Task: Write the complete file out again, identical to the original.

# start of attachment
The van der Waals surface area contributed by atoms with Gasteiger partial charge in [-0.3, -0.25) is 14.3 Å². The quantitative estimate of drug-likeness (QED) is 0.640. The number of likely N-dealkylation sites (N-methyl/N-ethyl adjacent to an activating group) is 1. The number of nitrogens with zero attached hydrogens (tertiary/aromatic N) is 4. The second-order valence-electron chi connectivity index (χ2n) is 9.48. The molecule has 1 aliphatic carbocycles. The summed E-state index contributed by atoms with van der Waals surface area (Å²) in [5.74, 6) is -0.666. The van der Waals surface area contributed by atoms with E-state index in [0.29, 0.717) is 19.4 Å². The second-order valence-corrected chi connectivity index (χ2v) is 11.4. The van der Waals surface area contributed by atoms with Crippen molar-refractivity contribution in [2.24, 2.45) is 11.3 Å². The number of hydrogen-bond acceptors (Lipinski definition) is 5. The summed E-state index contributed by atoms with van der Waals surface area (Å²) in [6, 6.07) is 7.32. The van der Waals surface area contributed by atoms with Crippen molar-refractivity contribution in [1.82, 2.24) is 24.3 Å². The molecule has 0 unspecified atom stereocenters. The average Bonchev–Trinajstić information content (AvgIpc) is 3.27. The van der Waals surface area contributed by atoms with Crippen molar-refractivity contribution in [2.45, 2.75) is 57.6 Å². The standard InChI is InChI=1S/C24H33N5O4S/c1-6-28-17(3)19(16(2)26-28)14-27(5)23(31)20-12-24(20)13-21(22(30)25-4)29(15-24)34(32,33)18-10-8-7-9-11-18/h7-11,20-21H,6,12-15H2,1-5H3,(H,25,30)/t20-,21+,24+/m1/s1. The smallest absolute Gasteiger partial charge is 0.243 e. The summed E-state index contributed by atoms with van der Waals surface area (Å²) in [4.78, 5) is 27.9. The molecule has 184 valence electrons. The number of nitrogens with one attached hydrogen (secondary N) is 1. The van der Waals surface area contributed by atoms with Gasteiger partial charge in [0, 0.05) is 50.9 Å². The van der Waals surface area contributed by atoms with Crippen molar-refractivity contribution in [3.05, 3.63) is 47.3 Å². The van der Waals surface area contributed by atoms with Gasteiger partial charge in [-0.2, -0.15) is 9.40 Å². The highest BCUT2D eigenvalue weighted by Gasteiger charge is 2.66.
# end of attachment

The van der Waals surface area contributed by atoms with Gasteiger partial charge in [-0.3, -0.25) is 14.3 Å². The quantitative estimate of drug-likeness (QED) is 0.640. The number of likely N-dealkylation sites (N-methyl/N-ethyl adjacent to an activating group) is 1. The number of nitrogens with zero attached hydrogens (tertiary/aromatic N) is 4. The second-order valence-electron chi connectivity index (χ2n) is 9.48. The molecule has 1 aliphatic carbocycles. The summed E-state index contributed by atoms with van der Waals surface area (Å²) in [5.74, 6) is -0.666. The van der Waals surface area contributed by atoms with E-state index in [0.29, 0.717) is 19.4 Å². The second-order valence-corrected chi connectivity index (χ2v) is 11.4. The van der Waals surface area contributed by atoms with Crippen molar-refractivity contribution in [2.24, 2.45) is 11.3 Å². The number of hydrogen-bond acceptors (Lipinski definition) is 5. The summed E-state index contributed by atoms with van der Waals surface area (Å²) in [6, 6.07) is 7.32. The van der Waals surface area contributed by atoms with Crippen molar-refractivity contribution in [1.82, 2.24) is 24.3 Å². The molecule has 0 unspecified atom stereocenters. The average Bonchev–Trinajstić information content (AvgIpc) is 3.27. The van der Waals surface area contributed by atoms with Crippen molar-refractivity contribution in [2.45, 2.75) is 57.6 Å². The standard InChI is InChI=1S/C24H33N5O4S/c1-6-28-17(3)19(16(2)26-28)14-27(5)23(31)20-12-24(20)13-21(22(30)25-4)29(15-24)34(32,33)18-10-8-7-9-11-18/h7-11,20-21H,6,12-15H2,1-5H3,(H,25,30)/t20-,21+,24+/m1/s1. The smallest absolute Gasteiger partial charge is 0.243 e. The summed E-state index contributed by atoms with van der Waals surface area (Å²) in [4.78, 5) is 27.9. The molecule has 184 valence electrons. The number of nitrogens with one attached hydrogen (secondary N) is 1. The van der Waals surface area contributed by atoms with Gasteiger partial charge in [0, 0.05) is 50.9 Å². The van der Waals surface area contributed by atoms with Crippen molar-refractivity contribution in [3.05, 3.63) is 47.3 Å². The van der Waals surface area contributed by atoms with Gasteiger partial charge in [-0.2, -0.15) is 9.40 Å². The highest BCUT2D eigenvalue weighted by Gasteiger charge is 2.66.